The dismal UK Home Office response to coronavirus: the wider picture

"We've learned that closeness does not mean contact, so I hope that this can count as a Letter from Afar even if afar seems a strangely 19th-century way of talking about the distance between Newport and Bristol. I wanted to share with you some of my reflections on the UK Home Offices response to coronavirus and what it means for migrants and asylum seekers.

Let me start with recognition of the fact that basic steps to reduce immediate contagion risk were quietly implemented in mid-March – such as suspension of immigration bail reporting and cancellation of asylum interviews. This may have been because the hand of the Home Office was forced by social distancing guidelines from other government departments. But where the Home Office response has been seriously deficient is in its chaotic communications, failure to protect migrant lives, failure to protect families and questionable legal competence.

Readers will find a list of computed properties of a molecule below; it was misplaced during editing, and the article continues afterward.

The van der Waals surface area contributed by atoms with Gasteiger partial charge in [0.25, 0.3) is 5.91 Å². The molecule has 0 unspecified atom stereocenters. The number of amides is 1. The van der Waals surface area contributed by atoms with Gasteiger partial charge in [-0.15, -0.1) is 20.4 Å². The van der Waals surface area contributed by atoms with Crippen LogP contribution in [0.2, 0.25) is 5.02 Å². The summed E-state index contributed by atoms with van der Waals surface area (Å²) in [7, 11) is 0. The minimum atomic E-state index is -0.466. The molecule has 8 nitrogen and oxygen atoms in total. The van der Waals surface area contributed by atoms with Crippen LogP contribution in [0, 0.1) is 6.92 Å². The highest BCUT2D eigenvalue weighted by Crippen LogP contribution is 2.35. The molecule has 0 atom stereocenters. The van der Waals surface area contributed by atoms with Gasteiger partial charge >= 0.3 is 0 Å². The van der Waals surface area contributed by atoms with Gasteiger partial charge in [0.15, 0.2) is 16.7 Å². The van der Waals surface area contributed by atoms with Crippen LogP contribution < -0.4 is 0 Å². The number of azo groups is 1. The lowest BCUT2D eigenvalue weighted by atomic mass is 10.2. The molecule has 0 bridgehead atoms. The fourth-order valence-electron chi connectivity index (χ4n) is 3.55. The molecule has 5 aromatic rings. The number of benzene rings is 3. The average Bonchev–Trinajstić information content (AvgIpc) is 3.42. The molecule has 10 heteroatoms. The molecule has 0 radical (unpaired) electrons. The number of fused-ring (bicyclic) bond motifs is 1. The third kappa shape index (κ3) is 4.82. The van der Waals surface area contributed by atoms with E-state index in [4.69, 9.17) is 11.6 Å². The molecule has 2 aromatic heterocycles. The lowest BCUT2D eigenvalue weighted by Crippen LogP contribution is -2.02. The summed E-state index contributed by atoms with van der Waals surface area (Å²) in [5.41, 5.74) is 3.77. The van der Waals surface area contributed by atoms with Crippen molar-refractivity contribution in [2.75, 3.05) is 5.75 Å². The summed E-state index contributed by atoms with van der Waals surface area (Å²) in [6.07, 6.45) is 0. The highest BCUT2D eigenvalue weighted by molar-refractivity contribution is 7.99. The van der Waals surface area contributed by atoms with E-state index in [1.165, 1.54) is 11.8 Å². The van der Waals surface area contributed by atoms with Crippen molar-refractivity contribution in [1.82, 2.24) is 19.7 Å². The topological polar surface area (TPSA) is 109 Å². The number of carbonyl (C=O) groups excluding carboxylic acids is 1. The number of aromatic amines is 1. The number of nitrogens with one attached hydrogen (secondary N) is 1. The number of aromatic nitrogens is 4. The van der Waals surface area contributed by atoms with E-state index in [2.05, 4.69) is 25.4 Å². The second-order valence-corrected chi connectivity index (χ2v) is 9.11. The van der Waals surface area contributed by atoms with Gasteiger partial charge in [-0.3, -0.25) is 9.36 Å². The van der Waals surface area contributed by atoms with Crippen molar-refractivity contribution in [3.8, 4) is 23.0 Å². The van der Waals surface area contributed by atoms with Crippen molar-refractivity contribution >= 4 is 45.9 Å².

Adrian Berry from the Immigration Law Practitioner’ Association and I gave evidence to the Home Affairs Select Committee about these failings. But I want to step back from the immediate Home Office failings here and think about the broader context. There are important features of the immigration system that could inform a considered, strategic and effective government response. If there was to be such a thing."

The dismal UK Home Office response to coronavirus: the wider picture (Migration Mobilities Bristol, link)


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